The Toronto Maple Leafs entered this off-season knowing full well what area they needed to address most urgently: their defense. That includes their goaltending, first and foremost, and it’s still quite possible Leafs GM Kyle Dubas buys out the final two years of veteran Petr Mrazek’s contract, opening up both spots for either incumbent Jack Campbell to return, or to bring in a new face – say, St. Louis Blues current backup Ville Husso – and have an entirely new netminding mix for the 2022-23 campaign.
However, equally crucial to Toronto’s Stanley Cup aspirations will be the choices Dubas and head coach Sheldon Keefe make about the Leafs’ defense corps. And the good news on that front is that they have all sorts of options on the back end.
Thanks in no small part to veteran Mark Giordano’s selfless choice to take a massive hometown salary discount, the Buds have an above-average top-four ground of blueliners. But let’s examine this area a little more closely: We know top-pairing cornerstone Morgan Rielly will be back, at the relatively cheap cost of $7.5 million per season. We know quiet, but extremely effective veteran T.J. Brodie isn’t going anywhere, either. And Giordano will be an important part of their ‘D’ group, whether he’s used on the second or third pairing.
But after that, things aren’t quite so clear. Hard-nosed veteran Jake Muzzin has lost a step and has encountered health challenges, but his salary ($5.25 million) next year and his injury concerns will make him harder to move. Meanwhile, D-man Justin Holl is coming off a sub-par year, but his cheap salary of $2-million will make him a more attractive trade target for some teams. I’ve said it before, but I think Holl has played his last game as a Leaf. He’s a luxury the cap-strapped Leafs can’t afford any longer.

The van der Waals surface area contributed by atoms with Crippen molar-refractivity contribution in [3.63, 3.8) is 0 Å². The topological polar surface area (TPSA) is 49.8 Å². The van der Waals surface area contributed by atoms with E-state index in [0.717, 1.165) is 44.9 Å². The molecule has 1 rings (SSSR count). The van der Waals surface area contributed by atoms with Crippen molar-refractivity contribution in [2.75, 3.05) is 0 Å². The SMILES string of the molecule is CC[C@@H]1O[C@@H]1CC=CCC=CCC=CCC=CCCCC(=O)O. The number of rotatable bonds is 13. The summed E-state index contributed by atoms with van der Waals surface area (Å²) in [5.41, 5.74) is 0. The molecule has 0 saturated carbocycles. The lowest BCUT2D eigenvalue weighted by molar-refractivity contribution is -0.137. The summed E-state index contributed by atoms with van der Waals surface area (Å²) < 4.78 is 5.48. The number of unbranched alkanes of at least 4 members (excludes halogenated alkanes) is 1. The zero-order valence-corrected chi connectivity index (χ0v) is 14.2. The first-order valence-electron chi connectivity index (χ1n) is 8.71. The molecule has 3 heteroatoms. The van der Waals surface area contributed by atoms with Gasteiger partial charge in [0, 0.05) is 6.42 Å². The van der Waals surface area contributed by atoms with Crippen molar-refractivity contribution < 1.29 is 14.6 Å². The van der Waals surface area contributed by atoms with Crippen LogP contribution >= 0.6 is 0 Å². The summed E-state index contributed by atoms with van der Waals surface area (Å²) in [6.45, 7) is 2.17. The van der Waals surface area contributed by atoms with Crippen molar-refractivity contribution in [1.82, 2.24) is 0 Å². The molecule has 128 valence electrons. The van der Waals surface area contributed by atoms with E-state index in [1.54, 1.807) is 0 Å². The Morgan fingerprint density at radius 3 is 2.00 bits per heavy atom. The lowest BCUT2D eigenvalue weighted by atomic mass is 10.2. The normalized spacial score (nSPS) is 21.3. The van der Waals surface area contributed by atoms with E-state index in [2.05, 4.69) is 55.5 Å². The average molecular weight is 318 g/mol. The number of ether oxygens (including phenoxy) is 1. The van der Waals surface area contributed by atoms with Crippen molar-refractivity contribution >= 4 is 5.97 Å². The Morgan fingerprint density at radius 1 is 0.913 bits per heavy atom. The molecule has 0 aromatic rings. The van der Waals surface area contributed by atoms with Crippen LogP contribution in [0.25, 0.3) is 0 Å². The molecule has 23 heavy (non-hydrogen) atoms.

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That brings us to the two young Swedish defensemen, Timothy Liljegren and Rasmus Sandin. The former had a solid-enough first full NHL season, with 18 assists and 23 points playing on the third pair, often with Giordano; the latter missed 31 games due to injury, but Sandin posted 11 assists and 16 points in 51 games. There isn’t room enough for both of them to play top-six minutes, and Liljegren is a right-shot blueliner, which gives him an advantage in a defense corps that is overflowing with left-shot players (including Rielly, Brodie, Muzzin and Giordano). Sandin appears to be more expendable for that reason, but sometimes, situations present themselves that open up a spot for someone who may not appear to have one at the moment.
For instance, the Leafs will need depth on ‘D’ if someone gets hurt. Assuming Holl is traded, that would give Sandin or Liljegren the chance to step in and assert themselves as worthy of more playing time. And the best part – both Sandin and Liljegren are restricted free agents, which means Dubas holds the hammer in contract negotiations. Every dollar saved will be crucial for Dubas to hang onto and make in-season changes as necessary, so signing Liljegren and Sandin to high-value deals is something Toronto needs to happen.
So, although Toronto’s defense unit seems crowded at the moment, that could change in an instant. The Leafs are stacked at center as well, so Dubas’ targets will be goaltenders and wingers. It won’t be easy for the Buds to improve on their stellar regular season, but don’t kid yourself – the Leafs will face a constant challenge to be consistent through 82 games and assure themselves of home-ice advantage in next spring’s post-season.
The defense corps particulars may not shake out until training camp ends, but that’s OK. You want to have your players make you make hard choices. And that’s good news for Leafs fans. Whoever is their starting goalie is assured to have a competitive group of blueliners in front of them, and that’s what Toronto has.
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